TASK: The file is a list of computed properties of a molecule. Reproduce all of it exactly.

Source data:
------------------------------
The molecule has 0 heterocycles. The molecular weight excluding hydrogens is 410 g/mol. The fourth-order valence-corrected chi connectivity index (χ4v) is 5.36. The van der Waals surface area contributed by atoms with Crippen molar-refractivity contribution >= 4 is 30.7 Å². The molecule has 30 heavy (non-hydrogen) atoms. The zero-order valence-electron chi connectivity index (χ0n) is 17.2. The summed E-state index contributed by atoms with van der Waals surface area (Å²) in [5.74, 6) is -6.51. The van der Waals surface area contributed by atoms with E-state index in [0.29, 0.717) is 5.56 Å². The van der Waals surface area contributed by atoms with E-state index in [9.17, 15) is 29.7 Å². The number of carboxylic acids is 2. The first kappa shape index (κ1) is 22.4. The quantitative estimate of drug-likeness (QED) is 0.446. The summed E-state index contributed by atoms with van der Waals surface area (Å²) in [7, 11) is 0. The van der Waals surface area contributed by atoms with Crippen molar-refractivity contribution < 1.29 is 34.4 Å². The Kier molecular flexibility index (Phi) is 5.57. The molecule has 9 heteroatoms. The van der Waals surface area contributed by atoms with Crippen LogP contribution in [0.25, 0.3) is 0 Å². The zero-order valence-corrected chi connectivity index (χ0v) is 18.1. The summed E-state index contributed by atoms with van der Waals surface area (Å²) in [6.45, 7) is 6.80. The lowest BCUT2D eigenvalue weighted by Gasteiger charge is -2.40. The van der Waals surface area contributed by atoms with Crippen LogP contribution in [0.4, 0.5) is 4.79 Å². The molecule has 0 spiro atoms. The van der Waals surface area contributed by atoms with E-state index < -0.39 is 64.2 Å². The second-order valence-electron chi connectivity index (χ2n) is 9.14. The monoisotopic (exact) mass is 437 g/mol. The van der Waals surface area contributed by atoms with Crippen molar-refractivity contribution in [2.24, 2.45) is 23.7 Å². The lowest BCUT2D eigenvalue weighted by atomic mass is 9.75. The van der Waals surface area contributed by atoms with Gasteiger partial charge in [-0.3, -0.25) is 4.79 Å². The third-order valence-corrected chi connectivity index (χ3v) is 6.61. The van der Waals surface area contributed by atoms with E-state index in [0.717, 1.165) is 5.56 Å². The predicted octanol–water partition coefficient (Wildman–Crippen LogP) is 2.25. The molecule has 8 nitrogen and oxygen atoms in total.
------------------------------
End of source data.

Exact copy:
The molecule has 0 heterocycles. The molecular weight excluding hydrogens is 410 g/mol. The fourth-order valence-corrected chi connectivity index (χ4v) is 5.36. The van der Waals surface area contributed by atoms with Crippen molar-refractivity contribution >= 4 is 30.7 Å². The molecule has 30 heavy (non-hydrogen) atoms. The zero-order valence-electron chi connectivity index (χ0n) is 17.2. The summed E-state index contributed by atoms with van der Waals surface area (Å²) in [5.74, 6) is -6.51. The van der Waals surface area contributed by atoms with E-state index in [0.29, 0.717) is 5.56 Å². The van der Waals surface area contributed by atoms with E-state index in [9.17, 15) is 29.7 Å². The number of carboxylic acids is 2. The first kappa shape index (κ1) is 22.4. The quantitative estimate of drug-likeness (QED) is 0.446. The summed E-state index contributed by atoms with van der Waals surface area (Å²) in [7, 11) is 0. The van der Waals surface area contributed by atoms with Crippen molar-refractivity contribution < 1.29 is 34.4 Å². The Kier molecular flexibility index (Phi) is 5.57. The molecule has 9 heteroatoms. The van der Waals surface area contributed by atoms with Crippen LogP contribution in [0.25, 0.3) is 0 Å². The zero-order valence-corrected chi connectivity index (χ0v) is 18.1. The summed E-state index contributed by atoms with van der Waals surface area (Å²) in [6.45, 7) is 6.80. The lowest BCUT2D eigenvalue weighted by Gasteiger charge is -2.40. The van der Waals surface area contributed by atoms with Crippen LogP contribution in [0.4, 0.5) is 4.79 Å². The molecule has 0 spiro atoms. The van der Waals surface area contributed by atoms with E-state index < -0.39 is 64.2 Å². The second-order valence-electron chi connectivity index (χ2n) is 9.14. The monoisotopic (exact) mass is 437 g/mol. The van der Waals surface area contributed by atoms with Crippen molar-refractivity contribution in [2.24, 2.45) is 23.7 Å². The lowest BCUT2D eigenvalue weighted by atomic mass is 9.75. The van der Waals surface area contributed by atoms with Gasteiger partial charge in [-0.3, -0.25) is 4.79 Å². The third-order valence-corrected chi connectivity index (χ3v) is 6.61. The van der Waals surface area contributed by atoms with E-state index in [0.717, 1.165) is 5.56 Å². The predicted octanol–water partition coefficient (Wildman–Crippen LogP) is 2.25. The molecule has 8 nitrogen and oxygen atoms in total.